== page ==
Flamin' Groovies

Flamin' Groovies

Circus Money
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Joined: Jan 26 2015, 04:37 PM

Oct 1 2017, 04:12 PM #1

Pick any three.

The Flamin Groovies were always a fantastic singles/EP band.

My choices are:-

The Grease EP (includes a great version of Slow Death that is better, in my opinion, better than the UA version)

More Grease EP (Classic cover of Jumping Jack Flash on here)

Shake Some Action (just a classic song)
Sometimes life just bounces so you don't get worried at all.
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Joined: Jan 31 2008, 01:57 PM

Oct 1 2017, 06:37 PM #2

Grease is the word. :)
A Worried Man,Apr 25 2017, 12:18 AM

"GFR is being a prick."
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Drjohnrock
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Joined: Sep 6 2003, 02:23 AM

Oct 1 2017, 11:36 PM #3

Voted for Slow Death. IIRC, the B side was the band's cover of Tallahassee Lassie. While the Freddie Cannon original is definitive, the Groovies succeed in putting their own stamp on the tune.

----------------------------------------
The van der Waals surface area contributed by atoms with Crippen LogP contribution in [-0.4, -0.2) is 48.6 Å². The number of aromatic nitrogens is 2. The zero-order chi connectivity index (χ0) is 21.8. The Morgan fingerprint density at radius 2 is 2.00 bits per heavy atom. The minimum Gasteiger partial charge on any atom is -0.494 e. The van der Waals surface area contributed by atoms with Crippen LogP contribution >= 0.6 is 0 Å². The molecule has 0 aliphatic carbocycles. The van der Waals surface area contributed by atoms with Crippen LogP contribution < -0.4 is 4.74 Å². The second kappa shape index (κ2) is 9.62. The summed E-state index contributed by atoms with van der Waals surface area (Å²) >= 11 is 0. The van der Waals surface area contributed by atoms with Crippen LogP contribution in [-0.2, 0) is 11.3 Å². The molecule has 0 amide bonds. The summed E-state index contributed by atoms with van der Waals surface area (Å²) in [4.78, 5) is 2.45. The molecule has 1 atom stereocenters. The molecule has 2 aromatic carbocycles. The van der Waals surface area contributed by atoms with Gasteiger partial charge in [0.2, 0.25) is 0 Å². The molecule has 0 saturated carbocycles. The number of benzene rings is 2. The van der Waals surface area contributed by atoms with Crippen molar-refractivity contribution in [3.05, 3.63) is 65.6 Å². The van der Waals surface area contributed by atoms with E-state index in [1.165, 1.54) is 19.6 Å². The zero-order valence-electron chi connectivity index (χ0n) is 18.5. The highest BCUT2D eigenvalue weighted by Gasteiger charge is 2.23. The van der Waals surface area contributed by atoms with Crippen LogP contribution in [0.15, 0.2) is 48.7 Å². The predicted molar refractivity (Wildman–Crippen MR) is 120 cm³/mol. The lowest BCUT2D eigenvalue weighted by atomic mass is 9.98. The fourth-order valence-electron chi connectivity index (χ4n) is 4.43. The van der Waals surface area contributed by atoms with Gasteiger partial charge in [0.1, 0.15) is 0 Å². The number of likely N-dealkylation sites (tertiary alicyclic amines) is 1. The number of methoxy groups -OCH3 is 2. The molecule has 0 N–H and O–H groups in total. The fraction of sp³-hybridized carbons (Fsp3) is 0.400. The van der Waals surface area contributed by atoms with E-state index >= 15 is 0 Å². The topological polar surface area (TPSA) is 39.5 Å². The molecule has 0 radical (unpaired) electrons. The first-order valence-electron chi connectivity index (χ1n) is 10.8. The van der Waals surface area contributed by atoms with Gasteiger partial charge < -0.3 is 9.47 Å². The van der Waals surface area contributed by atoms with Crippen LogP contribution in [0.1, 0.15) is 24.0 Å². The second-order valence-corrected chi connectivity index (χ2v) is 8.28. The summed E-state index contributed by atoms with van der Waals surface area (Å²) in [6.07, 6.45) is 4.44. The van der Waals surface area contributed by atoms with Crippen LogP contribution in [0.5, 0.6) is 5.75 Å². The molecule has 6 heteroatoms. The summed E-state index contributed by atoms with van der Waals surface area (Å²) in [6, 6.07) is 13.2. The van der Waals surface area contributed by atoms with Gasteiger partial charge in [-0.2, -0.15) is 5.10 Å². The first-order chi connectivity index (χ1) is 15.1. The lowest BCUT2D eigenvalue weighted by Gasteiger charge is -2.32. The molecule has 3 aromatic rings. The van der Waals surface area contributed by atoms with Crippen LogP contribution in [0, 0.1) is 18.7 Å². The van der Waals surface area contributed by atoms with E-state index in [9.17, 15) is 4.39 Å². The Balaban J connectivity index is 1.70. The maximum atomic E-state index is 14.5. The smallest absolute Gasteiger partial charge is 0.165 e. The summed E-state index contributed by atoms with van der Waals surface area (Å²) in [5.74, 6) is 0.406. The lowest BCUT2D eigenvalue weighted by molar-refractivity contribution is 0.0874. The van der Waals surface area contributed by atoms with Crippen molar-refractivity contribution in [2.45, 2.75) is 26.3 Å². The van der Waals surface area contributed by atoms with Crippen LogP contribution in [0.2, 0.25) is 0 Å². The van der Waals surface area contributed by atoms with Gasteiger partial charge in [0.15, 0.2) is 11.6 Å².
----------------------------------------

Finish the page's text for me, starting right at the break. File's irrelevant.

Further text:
What does tapatalk have in common with Donald Trump? They both suck.
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Joined: May 23 2013, 02:14 PM

Oct 2 2017, 09:56 AM #4

'Comin' After Me' for me:

"My friends say I've gotta stay away from the glue;
How'm I gonna keep it together?".
. . . from The Asteroid Belt, Peter de Meteor
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bzfgt
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bzfgt
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Joined: Dec 7 2012, 03:12 AM

Oct 8 2017, 06:21 AM #5

They only let me pick one, I said "You Tore Me Down" although SSA and "Teenage Head" are favorites as well. Some of them I have to educate myself on, though.
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Steve69
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Joined: Feb 23 2017, 02:34 PM

Oct 8 2017, 06:26 AM #6

I must confess I have never knowingly heard a song by them :unsure:
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Joined: Dec 9 2005, 01:30 PM

Oct 8 2017, 08:10 AM #7

Saw them supporting The Ramones at Friars, Aylesbury 1977 (?)
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bzfgt
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bzfgt
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Oct 8 2017, 04:18 PM #8

Steve69 @ Oct 8 2017, 02:26 AM wrote: I must confess I have never knowingly heard a song by them :unsure:
I'd say this is the one to listen to first, it's one of the most perfect tracks ever made (except maybe the production, but that grows on you):
https://www.youtube.com/watch?v=PIcmk8WA10A
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Steve69